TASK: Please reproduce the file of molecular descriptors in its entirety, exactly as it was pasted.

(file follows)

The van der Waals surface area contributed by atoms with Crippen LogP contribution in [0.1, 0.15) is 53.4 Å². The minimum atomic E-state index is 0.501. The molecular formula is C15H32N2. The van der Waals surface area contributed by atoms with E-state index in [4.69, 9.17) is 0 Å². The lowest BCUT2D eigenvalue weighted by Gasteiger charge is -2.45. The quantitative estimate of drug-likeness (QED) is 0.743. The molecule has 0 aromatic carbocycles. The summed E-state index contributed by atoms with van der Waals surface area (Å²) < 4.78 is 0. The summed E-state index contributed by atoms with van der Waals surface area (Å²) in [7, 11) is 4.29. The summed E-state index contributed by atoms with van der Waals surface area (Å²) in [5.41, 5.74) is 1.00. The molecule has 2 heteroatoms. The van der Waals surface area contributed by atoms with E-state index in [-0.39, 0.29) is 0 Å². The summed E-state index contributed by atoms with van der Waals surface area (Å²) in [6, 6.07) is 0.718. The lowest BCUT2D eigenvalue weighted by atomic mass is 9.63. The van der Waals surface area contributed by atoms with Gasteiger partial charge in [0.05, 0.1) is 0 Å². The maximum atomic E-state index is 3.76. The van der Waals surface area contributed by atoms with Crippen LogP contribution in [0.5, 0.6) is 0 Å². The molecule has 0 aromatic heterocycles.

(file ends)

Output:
The van der Waals surface area contributed by atoms with Crippen LogP contribution in [0.1, 0.15) is 53.4 Å². The minimum atomic E-state index is 0.501. The molecular formula is C15H32N2. The van der Waals surface area contributed by atoms with E-state index in [4.69, 9.17) is 0 Å². The lowest BCUT2D eigenvalue weighted by Gasteiger charge is -2.45. The quantitative estimate of drug-likeness (QED) is 0.743. The molecule has 0 aromatic carbocycles. The summed E-state index contributed by atoms with van der Waals surface area (Å²) < 4.78 is 0. The summed E-state index contributed by atoms with van der Waals surface area (Å²) in [7, 11) is 4.29. The summed E-state index contributed by atoms with van der Waals surface area (Å²) in [5.41, 5.74) is 1.00. The molecule has 2 heteroatoms. The van der Waals surface area contributed by atoms with E-state index in [-0.39, 0.29) is 0 Å². The summed E-state index contributed by atoms with van der Waals surface area (Å²) in [6, 6.07) is 0.718. The lowest BCUT2D eigenvalue weighted by atomic mass is 9.63. The van der Waals surface area contributed by atoms with Gasteiger partial charge in [0.05, 0.1) is 0 Å². The maximum atomic E-state index is 3.76. The van der Waals surface area contributed by atoms with Crippen LogP contribution in [0.5, 0.6) is 0 Å². The molecule has 0 aromatic heterocycles.